Old Man Winter is here, and we’ll soon spend more and more time indoors. While the holidays looked different this season, with fewer gatherings and celebrations, most of us will continue to spend lots of time inside with those we love most – our immediate family members.
What better time to think about the quality of the air your family breathes?
According to the EPA, poor indoor air quality can aggravate conditions like asthma and increase a person’s risk of developing pneumonia and other upper respiratory problems. Plus, long-term exposure to indoor airborne contaminants may contribute to cancer and heart disease. Scary stuff!
Luckily, there are several simple steps you can take to improve your indoor air:
Get serious about air system filtration.
Change air filters every month to ensure your family is breathing clean, fresh, healthy air. Air filters can trap pollutants such as pet dander, dust mites, and tobacco smoke. They work by forcing air through a fine mesh that traps all those harmful particles. While they cost more, use HEPA filters if possible – they’re designed to be even better at catching the tiniest particles of dust, dander, and more.
Dust and vacuum regularly.
Keeping your home dust-free will help your air filters work more efficiently, which can lead to improved indoor air quality. By using a damp microfiber cloth or vacuuming regularly, you can help minimize the amount of dust and debris floating around in your home.
Of course, as temperatures drop you want to keep the warm air inside, but the downside of a tightly sealed home is that contaminants can be trapped inside! Weather permitting, open a window to allow fresh air in and stale air out. Assuming they push air outside, kitchen and bathroom vents are another great way to get rid of contaminated air.
It’s not just polluted indoor air that can cause discomfort or illness. The extreme dryness of winter air can also be a contributor. Fan-powered humidifiers blow moisture vapor to increase the moisture content of the air and also reduce static electricity. Humidifiers can help family members inside the home breathe more comfortably by preventing dry throats and nasal passages. Bonus: adding the right amount of humidity to the air also controls dust mites, mold, and mildew.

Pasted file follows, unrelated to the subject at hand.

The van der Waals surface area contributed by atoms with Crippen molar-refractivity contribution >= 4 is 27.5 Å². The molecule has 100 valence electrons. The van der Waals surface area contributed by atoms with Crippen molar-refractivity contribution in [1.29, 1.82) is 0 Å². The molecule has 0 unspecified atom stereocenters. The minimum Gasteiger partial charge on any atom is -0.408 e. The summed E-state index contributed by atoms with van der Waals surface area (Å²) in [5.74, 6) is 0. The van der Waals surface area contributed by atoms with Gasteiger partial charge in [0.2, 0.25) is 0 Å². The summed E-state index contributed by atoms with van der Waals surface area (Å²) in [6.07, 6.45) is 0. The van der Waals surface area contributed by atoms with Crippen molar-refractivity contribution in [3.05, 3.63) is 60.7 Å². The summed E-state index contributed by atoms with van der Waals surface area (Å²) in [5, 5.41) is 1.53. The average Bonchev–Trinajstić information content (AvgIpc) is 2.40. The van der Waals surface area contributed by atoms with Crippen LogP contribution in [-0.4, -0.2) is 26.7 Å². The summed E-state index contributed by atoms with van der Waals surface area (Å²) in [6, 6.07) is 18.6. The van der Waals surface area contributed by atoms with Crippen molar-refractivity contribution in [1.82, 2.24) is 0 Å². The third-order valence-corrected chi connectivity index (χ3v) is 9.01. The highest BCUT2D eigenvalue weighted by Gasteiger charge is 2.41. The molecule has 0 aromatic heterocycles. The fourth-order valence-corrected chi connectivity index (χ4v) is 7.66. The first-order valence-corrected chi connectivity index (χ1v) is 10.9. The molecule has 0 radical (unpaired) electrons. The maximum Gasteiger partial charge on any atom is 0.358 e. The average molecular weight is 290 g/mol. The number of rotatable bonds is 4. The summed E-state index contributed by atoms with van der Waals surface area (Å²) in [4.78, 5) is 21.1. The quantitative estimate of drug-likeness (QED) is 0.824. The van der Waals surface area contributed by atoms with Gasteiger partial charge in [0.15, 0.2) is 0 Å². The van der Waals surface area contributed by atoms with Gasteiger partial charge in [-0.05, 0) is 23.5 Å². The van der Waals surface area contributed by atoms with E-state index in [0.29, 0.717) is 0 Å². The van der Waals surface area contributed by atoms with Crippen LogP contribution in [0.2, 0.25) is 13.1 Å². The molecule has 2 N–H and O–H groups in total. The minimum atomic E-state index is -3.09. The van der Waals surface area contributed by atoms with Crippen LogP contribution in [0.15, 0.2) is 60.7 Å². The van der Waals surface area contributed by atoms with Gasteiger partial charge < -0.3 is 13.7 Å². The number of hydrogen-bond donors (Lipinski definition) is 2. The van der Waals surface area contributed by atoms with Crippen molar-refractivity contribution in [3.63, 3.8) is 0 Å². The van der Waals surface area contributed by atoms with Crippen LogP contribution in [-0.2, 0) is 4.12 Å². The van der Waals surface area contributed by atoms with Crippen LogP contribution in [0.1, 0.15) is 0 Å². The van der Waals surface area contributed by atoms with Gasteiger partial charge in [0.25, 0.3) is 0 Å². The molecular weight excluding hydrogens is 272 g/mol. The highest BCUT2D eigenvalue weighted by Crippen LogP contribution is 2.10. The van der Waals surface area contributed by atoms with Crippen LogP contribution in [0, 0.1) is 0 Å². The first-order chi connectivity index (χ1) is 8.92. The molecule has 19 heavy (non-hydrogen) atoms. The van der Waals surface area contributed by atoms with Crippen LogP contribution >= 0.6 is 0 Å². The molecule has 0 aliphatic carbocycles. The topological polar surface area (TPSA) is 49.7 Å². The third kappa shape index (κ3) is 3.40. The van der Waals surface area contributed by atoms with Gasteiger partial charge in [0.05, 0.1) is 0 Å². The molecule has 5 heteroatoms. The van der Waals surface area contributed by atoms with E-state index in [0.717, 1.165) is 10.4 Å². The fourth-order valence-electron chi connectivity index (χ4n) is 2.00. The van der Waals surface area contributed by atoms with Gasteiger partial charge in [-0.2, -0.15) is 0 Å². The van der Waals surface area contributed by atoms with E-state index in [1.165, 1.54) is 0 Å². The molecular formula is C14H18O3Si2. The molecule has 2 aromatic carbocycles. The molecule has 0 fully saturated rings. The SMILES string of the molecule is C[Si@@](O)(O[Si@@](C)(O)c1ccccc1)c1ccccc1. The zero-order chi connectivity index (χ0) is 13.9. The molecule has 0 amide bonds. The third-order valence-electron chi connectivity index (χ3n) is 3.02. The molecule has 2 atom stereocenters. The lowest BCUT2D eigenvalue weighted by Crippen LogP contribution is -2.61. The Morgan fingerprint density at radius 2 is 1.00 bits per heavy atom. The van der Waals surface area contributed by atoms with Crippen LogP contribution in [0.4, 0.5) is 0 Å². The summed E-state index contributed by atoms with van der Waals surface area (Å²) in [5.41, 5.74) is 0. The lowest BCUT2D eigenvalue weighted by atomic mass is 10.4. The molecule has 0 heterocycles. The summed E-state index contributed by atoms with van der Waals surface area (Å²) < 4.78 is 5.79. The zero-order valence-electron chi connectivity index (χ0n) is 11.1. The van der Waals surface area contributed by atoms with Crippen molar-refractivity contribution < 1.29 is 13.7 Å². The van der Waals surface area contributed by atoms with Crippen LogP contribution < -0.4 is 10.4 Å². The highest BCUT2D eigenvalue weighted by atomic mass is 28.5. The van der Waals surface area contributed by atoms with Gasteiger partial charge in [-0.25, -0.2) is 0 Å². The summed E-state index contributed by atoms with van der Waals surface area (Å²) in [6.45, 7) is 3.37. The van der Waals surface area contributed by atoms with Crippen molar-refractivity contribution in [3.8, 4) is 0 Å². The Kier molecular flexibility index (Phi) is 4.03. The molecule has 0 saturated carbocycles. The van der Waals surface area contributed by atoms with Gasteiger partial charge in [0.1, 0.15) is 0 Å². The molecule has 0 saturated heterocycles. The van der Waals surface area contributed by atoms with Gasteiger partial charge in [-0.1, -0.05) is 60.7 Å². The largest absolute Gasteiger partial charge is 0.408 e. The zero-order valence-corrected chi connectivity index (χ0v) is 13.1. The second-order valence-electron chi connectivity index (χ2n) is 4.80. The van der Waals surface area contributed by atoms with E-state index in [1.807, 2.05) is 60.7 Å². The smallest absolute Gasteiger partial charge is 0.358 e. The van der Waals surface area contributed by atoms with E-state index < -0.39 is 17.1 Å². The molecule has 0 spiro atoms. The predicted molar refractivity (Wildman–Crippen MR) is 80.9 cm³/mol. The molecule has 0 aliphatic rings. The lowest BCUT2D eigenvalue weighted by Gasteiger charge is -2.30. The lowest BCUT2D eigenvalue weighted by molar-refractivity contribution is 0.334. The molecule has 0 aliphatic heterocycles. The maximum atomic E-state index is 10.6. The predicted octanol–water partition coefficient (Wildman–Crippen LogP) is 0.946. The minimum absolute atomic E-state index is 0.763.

Just as the surfaces in your home become dirty over time, so can your air ducts. Through everyday life, our homes generate all sorts of contaminants and air pollutants like pet dander, dust, mold, and chemicals. All of those contaminants are pulled into your home’s HVAC system and recirculated an average of five to seven times per day. Yuck! Dirty air ducts can contribute to health issues, especially for those with respiratory conditions, auto-immune disorders, or asthma and allergies. Just like those outdoor seasonal allergens, indoor air pollutants can lead to irritated eyes, nose, and throat, as well as headaches, dizziness, and fatigue. Having your air ducts cleaned can greatly improve your indoor air quality and reduce health problems.
By the way, all those contaminants in your home’s heating and cooling system cause it to work harder, and ultimately shorten the life of your system. Even with proper use of filters, the heating and cooling system gets dirty through normal, everyday use. When an HVAC system is clean, it doesn’t have to work as hard to maintain the temperature you desire. As a result, less energy is used, leading to lower electric bills. According to the U.S. Department of Energy, families can cut their energy bill by as much as 20% or 30% by simply doing proper HVAC system maintenance, including air duct cleaning.
No matter what climate you live in, your home needs a little TLC as the seasons change. As we brace for bone-chilling cold and winter storms, it’s a great time to take a look at what you can do INSIDE your home to get it ready for winter. This holiday season, why not give your family the gift of cleaner air?
When you’re ready to tackle those air ducts, make sure you give us a call at 918-628-1800. We are your qualified contractor to ensure the job is done right. NADCA certification matters!